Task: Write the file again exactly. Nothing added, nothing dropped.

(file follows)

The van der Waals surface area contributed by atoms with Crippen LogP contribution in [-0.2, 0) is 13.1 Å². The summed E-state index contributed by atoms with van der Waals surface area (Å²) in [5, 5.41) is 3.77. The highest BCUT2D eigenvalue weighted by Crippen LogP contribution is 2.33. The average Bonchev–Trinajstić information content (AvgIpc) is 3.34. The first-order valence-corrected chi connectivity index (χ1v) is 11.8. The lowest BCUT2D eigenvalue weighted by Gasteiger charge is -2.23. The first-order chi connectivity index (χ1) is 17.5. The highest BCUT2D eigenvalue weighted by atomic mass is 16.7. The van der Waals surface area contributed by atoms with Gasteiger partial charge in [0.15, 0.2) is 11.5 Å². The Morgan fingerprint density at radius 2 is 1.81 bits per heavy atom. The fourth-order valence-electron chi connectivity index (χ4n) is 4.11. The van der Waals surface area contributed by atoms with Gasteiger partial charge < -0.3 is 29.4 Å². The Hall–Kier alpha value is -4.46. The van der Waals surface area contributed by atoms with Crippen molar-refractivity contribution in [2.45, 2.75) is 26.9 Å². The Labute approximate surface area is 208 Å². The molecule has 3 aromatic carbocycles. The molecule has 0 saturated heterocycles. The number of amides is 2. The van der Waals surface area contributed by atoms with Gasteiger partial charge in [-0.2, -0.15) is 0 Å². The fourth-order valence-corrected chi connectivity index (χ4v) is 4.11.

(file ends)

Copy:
The van der Waals surface area contributed by atoms with Crippen LogP contribution in [-0.2, 0) is 13.1 Å². The summed E-state index contributed by atoms with van der Waals surface area (Å²) in [5, 5.41) is 3.77. The highest BCUT2D eigenvalue weighted by Crippen LogP contribution is 2.33. The average Bonchev–Trinajstić information content (AvgIpc) is 3.34. The first-order valence-corrected chi connectivity index (χ1v) is 11.8. The lowest BCUT2D eigenvalue weighted by Gasteiger charge is -2.23. The first-order chi connectivity index (χ1) is 17.5. The highest BCUT2D eigenvalue weighted by atomic mass is 16.7. The van der Waals surface area contributed by atoms with Gasteiger partial charge in [0.15, 0.2) is 11.5 Å². The Morgan fingerprint density at radius 2 is 1.81 bits per heavy atom. The fourth-order valence-electron chi connectivity index (χ4n) is 4.11. The van der Waals surface area contributed by atoms with Gasteiger partial charge < -0.3 is 29.4 Å². The Hall–Kier alpha value is -4.46. The van der Waals surface area contributed by atoms with Crippen molar-refractivity contribution in [2.45, 2.75) is 26.9 Å². The Labute approximate surface area is 208 Å². The molecule has 3 aromatic carbocycles. The molecule has 0 saturated heterocycles. The number of amides is 2. The van der Waals surface area contributed by atoms with Gasteiger partial charge in [-0.2, -0.15) is 0 Å². The fourth-order valence-corrected chi connectivity index (χ4v) is 4.11.